Deposits, the key funding source of the banking sector, grew by 13.6 percent in the Calendar Year 2016 to reach Rs 11.798 trillion mark.
Addition in overall deposits was contributed by non-remunerative current deposits followed by fixed deposits and saving deposits.
Profitability of the banking sector declined from Rs 199 billion (profit after tax) in calendar 2015 to Rs 190 billion in calendar year 2016.
Return on assets (RoA) fell from 2.5 percent in calendar 2015 to 2.1 percent during calendar.
The asset quality of the banking sector also improved with the decline in NPLs and pick-up in advances.
Most of the above developments are in line with the evolving state of the economy and reflect a positive trend in the monetary and banking sector.
The most important development was a substantial rise in bank credit to the private sector which could prove to be a catalyst in stimulating investment and growth.
The surge in credit may be due to a variety of factors, including the lagged effect of a consistent easy monetary policy.
It may be mentioned that SBP had reduced the policy rate by as much as 425 basis points (bps) since November, 2014 which was translated into a 373 bps reduction in weighted average lending rate.
In addition, better economic conditions, financing for the China Pakistan Economic Corridor (CPEC) and improved security and energy supplies may have contributed to higher private sector financing.
Banks’ reduction in investment in government securities and higher growth in deposits also created the space for higher private sector lending.
It would have been much better if a reduction in government securities held with the commercial banks was brought about by a decline in budget deficit.
Since this was not possible due to a weak fiscal position, the government reduced the borrowings from commercial banks by resorting to higher borrowings from the SBP which could stoke inflationary pressures in the economy.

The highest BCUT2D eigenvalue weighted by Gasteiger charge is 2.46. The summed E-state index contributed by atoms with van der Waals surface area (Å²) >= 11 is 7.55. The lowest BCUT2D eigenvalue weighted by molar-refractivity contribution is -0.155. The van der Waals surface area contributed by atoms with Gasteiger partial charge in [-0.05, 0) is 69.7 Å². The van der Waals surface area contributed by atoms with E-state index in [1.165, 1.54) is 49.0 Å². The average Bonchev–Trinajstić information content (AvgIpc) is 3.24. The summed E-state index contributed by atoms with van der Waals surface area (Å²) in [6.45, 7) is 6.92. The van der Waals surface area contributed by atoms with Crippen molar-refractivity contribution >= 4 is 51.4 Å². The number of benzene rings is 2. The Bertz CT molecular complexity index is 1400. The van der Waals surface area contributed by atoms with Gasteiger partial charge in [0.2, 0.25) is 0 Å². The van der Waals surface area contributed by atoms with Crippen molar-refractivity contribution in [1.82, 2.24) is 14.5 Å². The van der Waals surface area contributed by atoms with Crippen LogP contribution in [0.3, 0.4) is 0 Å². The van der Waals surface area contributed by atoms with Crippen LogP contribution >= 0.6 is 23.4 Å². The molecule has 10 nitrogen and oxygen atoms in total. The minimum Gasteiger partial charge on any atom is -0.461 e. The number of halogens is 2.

Profitability of the banking sector came under pressure due to lower interest rate environment, receding investments in PIBs and T-Bills and maturity of high yielding long-term bonds.
It is good to see that deposit mobilization has picked up pace which was an improvement, considering stagnation in deposits in the last couple of years.
Also, the solvency of the banking sector remains robust and the financial intermediation seems to have improved over the year.
For the prospects in the medium-term, a lot will depend on the monetary policy formulated by the State Bank of Pakistan (SBP), fiscal position of the government, financing sources to meet the budgetary deficit and overall economic environment in the country.
Another issue could be the possibility and timing of negotiating another programme with the International Monetary Fund (IMF).
The IMF would like to shift a large part of government borrowings from the SBP to commercial banks and other sources and this will disturb the status quo.
Deposits of the banking sector increased 20.4 percent in 2016, which is significantly higher than the growth rate observed in recent years.
In its latest statement of position of all scheduled banks, the State Bank of Pakistan (SBP) said deposits and other accounts of all scheduled banks on Dec 30 amounted to Rs11.2 trillion.
20.4 percent growth in the deposits of the banking sector is significantly higher than the average growth of 12 percent in the last three years.
The benchmark interest rate is at a record-low level, which means parking funds in government securities is not as profitable for banks as it used to be in the recent past.
Investments of the banking sector went up only 7.5 percent to Rs7.2 trillion in 2016. In contrast, investments grew 32 percent and 26 percent in the preceding two calendar years.
Deposits, gross advances of the banking sector also grew at a faster than usual pace in 2016.
Data compiled by Topline Securities shows the average annual growth rate of gross advances of the banking sector in the last three years was 7 percent.
Improvements in advances growth also indicate increased credit demand, initiation of CPEC projects and improved macro indicators. Banks are also focusing on high-yielding consumer growth to support their margins and profitability.